Film Responses

Three Sisters (2012)

Wang introduced Three Sisters as “a simple film” that “might be too long.” I appreciate his humility (a hallmark of his filmmaking, too), but I think he’s wrong on both counts. There’s nothing simple about this precise assemblage of footage collected during several visits to the girls’ remote farming village, and the length of the film is, in fact, essential to its success.

TIFF 2012 – Day 6

Dormant Beauty (Bellocchio), Something in the Air (Assayas), Berberian Sound Studio (Strickland), Nights with Theodore (Betbeder), and The Last Time I Saw Macao (Rodrigues and Guerra da Mata).

TIFF 2012 – Day 5

The Master (Anderson), Once Upon a Time Was I, Veronica (Gomes), Birds (Abrantes), and Viola (Piñeiro).

TIFF 2012 – Day 4

Like Someone in Love (Kiarostami), Far from Vietnam, Tower (Radwanski), and August and After (Dorsky).

TIFF 2012 – Day 3

Gebo and the Shadow (de Oliveira), differently, Molussia (Rey), and Night Across the Street (Ruiz).

TIFF 2012 – Day 2

Barbara (Petzold), Mekong Hotel (Apitchatpong), Big in Vietnam (Diop), Sightseers (Wheatley), Student (Omirbayev), and Wavelengths 1.

TIFF 2012 – Day 1

In Another Country (Hong), Laurence Anyways (Dolan), Argo (Affleck), and Tabu (Gomes).

Once Upon a Time in Anatolia (2012)

I expected Ceylan to fill 150 minutes with stunning images; I didn’t expect him to deliver what might be my favorite script of the past decade.

Les rendez-vous d’Anna (1978)

This essay was originally published at Mubi.

Phantoms of Nabua and a Letter to Uncle Boonmee

There are ways of “decoding” this film, I suppose — the soccer ball as a synecdoche for military armaments, the cinema as documentarian, the hovering florescent light as ghost (or Ghost) — but reducing Apitchatpong’s films to points on a symbolic answer key seems beside the point.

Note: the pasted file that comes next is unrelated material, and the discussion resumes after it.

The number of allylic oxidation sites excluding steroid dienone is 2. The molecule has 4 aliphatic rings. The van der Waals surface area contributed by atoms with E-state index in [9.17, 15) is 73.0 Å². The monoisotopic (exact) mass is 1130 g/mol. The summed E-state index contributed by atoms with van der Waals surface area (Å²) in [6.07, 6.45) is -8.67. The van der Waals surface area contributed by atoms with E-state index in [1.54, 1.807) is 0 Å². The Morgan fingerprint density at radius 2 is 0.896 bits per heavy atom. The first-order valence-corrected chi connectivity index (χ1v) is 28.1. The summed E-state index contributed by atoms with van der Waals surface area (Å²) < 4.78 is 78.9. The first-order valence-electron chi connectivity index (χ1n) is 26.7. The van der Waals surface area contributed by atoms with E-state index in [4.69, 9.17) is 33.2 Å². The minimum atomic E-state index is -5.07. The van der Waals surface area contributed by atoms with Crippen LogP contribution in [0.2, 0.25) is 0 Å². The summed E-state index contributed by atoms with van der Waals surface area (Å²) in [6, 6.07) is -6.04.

Wavelengths: Tamalpais and Hotel Roccalba

Short responses to Chris Kennedy’s Tamalpais and Josef Dabernig’s Hotel Roccalba.

Lumphini 2552

My tendency when describing a film like Lumphini 2552 is to fall back on Modernist rallying cries like that old Ezra Pound chestnut, “Make it new!” Maybe a useful way to think of Nishikawa’s film is as a beautifully defamiliarized — and uniquely cinematic — landscape.

2009 SFIFF Diary 3

Petter Greenaway’s Rembrandt’s J’Accuse and The Other One by Patrick Mario Bernard and Pierre Trividic.

575 Castro St.

When I spoke to Olson after the screening, she told me how overwhelming it was to visit the set, to listen to Milk’s voice, and to know that it was here — right here — that he contemplated his imminent murder. She’s translated that experience well to her film, which is ghostly and deeply moving. But, of course, it wasn’t right here that Milk made his tape. This is a meticulously dressed set.

2009 SFIFF Diary 2

Heddy Honigmann’s Oblivion, Frazer Bradshaw’s Everything Strange and New, Claire Denis’s 35 Shots of Rum (yes, again), Javor Gardev’s Zift, and Mikheil Kalatozishvili’s Wild Field.

2009 SFIFF Diary 1